We compared ablation strategy with antiarrhythmic drug therapy (ADT) in patients with paroxysmal atrial fibrillation (PAF).
Atrial fibrillation (AF) ablation strategy is superior to ADT in patients with an initial history of PAF, but its role in patients with a long history of AF as compared with ADT remains a challenge.
One hundred ninety-eight patients (age, 56 ± 10 years) with PAF of 6 ± 5 years’ duration (mean AF episodes 3.4/month) who had failed ADT were randomized to AF ablation by circumferential pulmonary vein ablation (CPVA) or to the maximum tolerable doses of another ADT, which included flecainide, sotalol, and amiodarone. Crossover to CPVA was allowed after 3 months of ADT.
By Kaplan-Meier analysis, 86% of patients in the CPVA group and 22% of those in the ADT group who did not require a second ADT were free from recurrent atrial tachyarrhythmias (AT) (p < 0.001); a repeat ablation was performed in 9% of patients in the CPVA group for recurrent AF (6%) or atrial tachycardia (3%). At 1 year, 93% and 35% of the CPVA and ADT groups, respectively, were AT-free. Ejection fraction, hypertension, and age independently predicted AF recurrences in the ADT group. Circumferential pulmonary vein ablation was associated with fewer cardiovascular hospitalizations (p < 0.01). One transient ischemic attack and 1 pericardial effusion occurred in the CPVA group; side effects of ADT were observed in 23 patients.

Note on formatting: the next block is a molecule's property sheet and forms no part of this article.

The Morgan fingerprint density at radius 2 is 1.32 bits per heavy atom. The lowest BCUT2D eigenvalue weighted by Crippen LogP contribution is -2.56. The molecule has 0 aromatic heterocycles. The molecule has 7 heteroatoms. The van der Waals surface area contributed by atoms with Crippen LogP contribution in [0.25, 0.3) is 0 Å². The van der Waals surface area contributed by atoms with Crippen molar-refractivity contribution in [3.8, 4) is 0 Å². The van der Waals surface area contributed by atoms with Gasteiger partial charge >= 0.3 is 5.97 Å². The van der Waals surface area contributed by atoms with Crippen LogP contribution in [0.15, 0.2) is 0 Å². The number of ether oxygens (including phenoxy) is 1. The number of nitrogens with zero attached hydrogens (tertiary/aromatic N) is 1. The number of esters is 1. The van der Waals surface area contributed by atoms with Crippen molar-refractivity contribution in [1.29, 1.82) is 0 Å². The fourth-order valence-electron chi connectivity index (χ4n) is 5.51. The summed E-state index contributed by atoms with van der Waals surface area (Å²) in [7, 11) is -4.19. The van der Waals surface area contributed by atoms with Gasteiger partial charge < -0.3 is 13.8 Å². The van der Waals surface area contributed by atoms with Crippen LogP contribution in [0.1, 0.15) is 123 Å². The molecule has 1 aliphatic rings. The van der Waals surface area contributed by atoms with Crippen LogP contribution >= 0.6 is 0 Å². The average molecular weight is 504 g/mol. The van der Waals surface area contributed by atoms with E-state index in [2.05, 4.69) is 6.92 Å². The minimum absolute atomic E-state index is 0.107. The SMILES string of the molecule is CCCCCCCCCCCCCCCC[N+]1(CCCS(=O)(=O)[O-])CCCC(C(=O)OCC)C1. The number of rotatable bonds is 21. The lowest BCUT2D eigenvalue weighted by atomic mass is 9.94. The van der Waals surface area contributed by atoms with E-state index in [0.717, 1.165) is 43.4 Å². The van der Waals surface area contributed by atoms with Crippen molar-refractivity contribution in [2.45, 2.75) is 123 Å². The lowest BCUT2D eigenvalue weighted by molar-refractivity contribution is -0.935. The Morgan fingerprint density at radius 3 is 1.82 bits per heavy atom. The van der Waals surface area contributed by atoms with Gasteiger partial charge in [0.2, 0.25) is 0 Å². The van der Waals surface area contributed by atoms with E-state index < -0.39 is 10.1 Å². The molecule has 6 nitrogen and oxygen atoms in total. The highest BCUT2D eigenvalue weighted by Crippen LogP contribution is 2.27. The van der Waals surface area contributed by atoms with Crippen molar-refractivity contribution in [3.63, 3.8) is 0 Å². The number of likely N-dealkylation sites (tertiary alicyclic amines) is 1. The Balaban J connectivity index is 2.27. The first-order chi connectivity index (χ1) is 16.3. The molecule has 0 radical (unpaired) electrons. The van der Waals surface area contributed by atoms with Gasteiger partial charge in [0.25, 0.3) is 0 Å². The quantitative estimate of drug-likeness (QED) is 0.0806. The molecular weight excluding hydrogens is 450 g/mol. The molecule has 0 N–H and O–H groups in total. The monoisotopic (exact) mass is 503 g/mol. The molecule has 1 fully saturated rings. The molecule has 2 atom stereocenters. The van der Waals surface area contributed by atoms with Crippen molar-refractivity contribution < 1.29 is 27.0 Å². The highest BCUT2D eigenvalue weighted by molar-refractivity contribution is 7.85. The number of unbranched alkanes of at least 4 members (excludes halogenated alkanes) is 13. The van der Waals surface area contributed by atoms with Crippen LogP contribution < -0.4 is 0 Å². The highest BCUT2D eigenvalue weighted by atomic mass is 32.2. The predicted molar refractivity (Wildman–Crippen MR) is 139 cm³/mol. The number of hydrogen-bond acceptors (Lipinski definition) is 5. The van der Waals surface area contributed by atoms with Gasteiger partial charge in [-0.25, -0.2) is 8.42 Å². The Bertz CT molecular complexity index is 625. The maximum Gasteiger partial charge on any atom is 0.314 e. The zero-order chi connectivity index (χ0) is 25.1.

Circumferential pulmonary vein ablation is more successful than ADT for prevention of PAF with few complications. Atrial fibrillation ablation warrants consideration in selected patients in whom ADT had already failed and maintenance of sinus rhythm is desired. (A Controlled Randomized Trial of CPVA Versus Antiarrhythmic Drug Therapy in for Paroxysmal AF: APAF/01; http://clinicaltrials.gov/ct/show; NCT00340314)